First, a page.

I cried on, for Adrian perhaps more than for Carol. It wouldn’t stop. Sometimes you’re not quite sure of what keeps you crying. I’d seen the two of them for an hour or two a couple of months previously – it was going to be a longer visit, but Adrian had had a fall at home, gashed his head and spent a day or two in hospital. He was back home from the hospital when I stopped by and we chatted in their living room, but the nasty gash on his head was still there.

Jen, Carol’s daughter, with Adrian in the Skylark, March 2020, right before Covid came into our lives. Carol wasn’t there because she was in a respiratory ward, unrelated to Covid. I couldn’t find Jen at the wake, but that could easily have been me. This was the only time that I had met her, and she was happy.

As it was that day when he sat down in his solitary living room after the wake; I could see the back of his head through the window. It still featured a red blotch, perhaps a little smaller than the month before. Healing takes longer as you get older, and he was barely healing. Plus, he now had a broken heart, at best a great drain of energy and willpower. At worst, well, I was crying for my mate, a good friend, some great years, some screw ups, and maybe not long to live.

He told me later that he and Carol’s families had met in the Skylark, another of the couple’s locals, and planned the ceremony and the wake together as a kind of “symphony” for her. He knew that he himself would be “in bits,” and wanted the plans to keep things rolling without him. That worked.

As the mourners ebbed and flowed around him, Carol’s Liverpool meeting Leeds, he sat quietly at the wake with Astrid and her family, including his three granddaughters, and an older brother who was not well himself. Another older brother was not there. Astrid left pretty quickly to drive the brother back to Lincoln, where he lives, and her husband took the granddaughters home soon after. After spending many years in Malaysia, Astrid and family had moved house a few years back to live on the Yorkshire moors, not far from Adrian. The older granddaughter latched on to Adrian as she was saying goodbye and would not let go. “Oh granddad,” she said, not loudly. His blue eyes lit up as he hugged her back.

Carol had written a poem for Adrian that her niece read out during the service. It was simple and true. “If you were an item of furniture, you’d be a mahogany writing desk, splendid and bookish and old, with deep drawers for all things valuable. . . . If you were a wedding party, you’d be champagne and pizza and glee and laughter and friends and all good things. Nine years on you’re still all that to me.”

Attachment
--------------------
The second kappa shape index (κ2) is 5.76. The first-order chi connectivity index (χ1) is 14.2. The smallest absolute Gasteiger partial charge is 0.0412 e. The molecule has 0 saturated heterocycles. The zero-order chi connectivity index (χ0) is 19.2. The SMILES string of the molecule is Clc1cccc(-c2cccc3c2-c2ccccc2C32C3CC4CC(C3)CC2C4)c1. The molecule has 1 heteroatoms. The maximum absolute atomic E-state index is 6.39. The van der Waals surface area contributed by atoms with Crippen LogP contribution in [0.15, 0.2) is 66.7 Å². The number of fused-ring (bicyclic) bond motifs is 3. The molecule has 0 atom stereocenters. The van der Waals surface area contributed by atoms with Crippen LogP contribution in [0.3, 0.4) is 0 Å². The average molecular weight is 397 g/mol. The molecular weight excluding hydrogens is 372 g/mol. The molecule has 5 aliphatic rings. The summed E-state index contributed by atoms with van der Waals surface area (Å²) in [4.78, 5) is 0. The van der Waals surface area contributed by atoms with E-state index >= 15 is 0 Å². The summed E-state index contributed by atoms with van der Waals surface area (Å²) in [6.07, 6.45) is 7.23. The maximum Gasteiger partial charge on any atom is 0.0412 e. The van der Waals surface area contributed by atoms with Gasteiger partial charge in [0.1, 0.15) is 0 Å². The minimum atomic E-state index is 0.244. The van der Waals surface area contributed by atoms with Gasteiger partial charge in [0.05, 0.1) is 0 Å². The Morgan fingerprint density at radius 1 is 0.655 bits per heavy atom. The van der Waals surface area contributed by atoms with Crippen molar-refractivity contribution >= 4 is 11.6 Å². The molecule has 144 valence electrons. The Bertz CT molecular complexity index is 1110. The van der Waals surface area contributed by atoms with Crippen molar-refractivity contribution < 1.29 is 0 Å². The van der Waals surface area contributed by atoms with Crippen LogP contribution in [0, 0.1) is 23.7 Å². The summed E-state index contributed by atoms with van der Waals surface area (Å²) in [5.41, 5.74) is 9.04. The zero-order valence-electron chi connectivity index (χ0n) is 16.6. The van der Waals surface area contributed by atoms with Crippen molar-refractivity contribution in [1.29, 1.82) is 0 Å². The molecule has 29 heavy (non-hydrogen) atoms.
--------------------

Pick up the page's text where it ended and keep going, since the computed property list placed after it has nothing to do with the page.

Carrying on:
The cover of the pamphlet given to the mourners in the funeral chapel. June 24, 2022

Adrian, if you were a funeral, you’d be dying inside, and the booze wouldn’t work for once. Even though you love cricket, you’d pay no mind to the applause wafting overhead from the test match at Headingley, just around the corner from the pub. You’d stare around at the couples and groups sipping and chatting. You’d wonder why you and Carol weren’t still sipping and chatting together, and never would again. The luck of others can be infuriating.  

I was searching the crowd, both at the service and during the wake, for anyone I knew. Adrian’s younger brother Gerald had been with us at Borlase’s, maybe two years below us, and I expected to see him. Couldn’t recognize him, of course. It must have been 50 years since we last met, in Reading, and so that didn’t surprise me.

I finally asked Adrian, “where’s Gerald? Is he still in Bath?”

“He lived in Swindon. He’s dead.”

Oh brother! “Recently?”

“Earlier this year.”  

Celebrating a death is hard.

It was weeks later when he told me that Carol and he had jointly decided to modify their wedding vows, as illnesses threatened, to continue to love and cherish each other even after death did them part. That gave him real solace.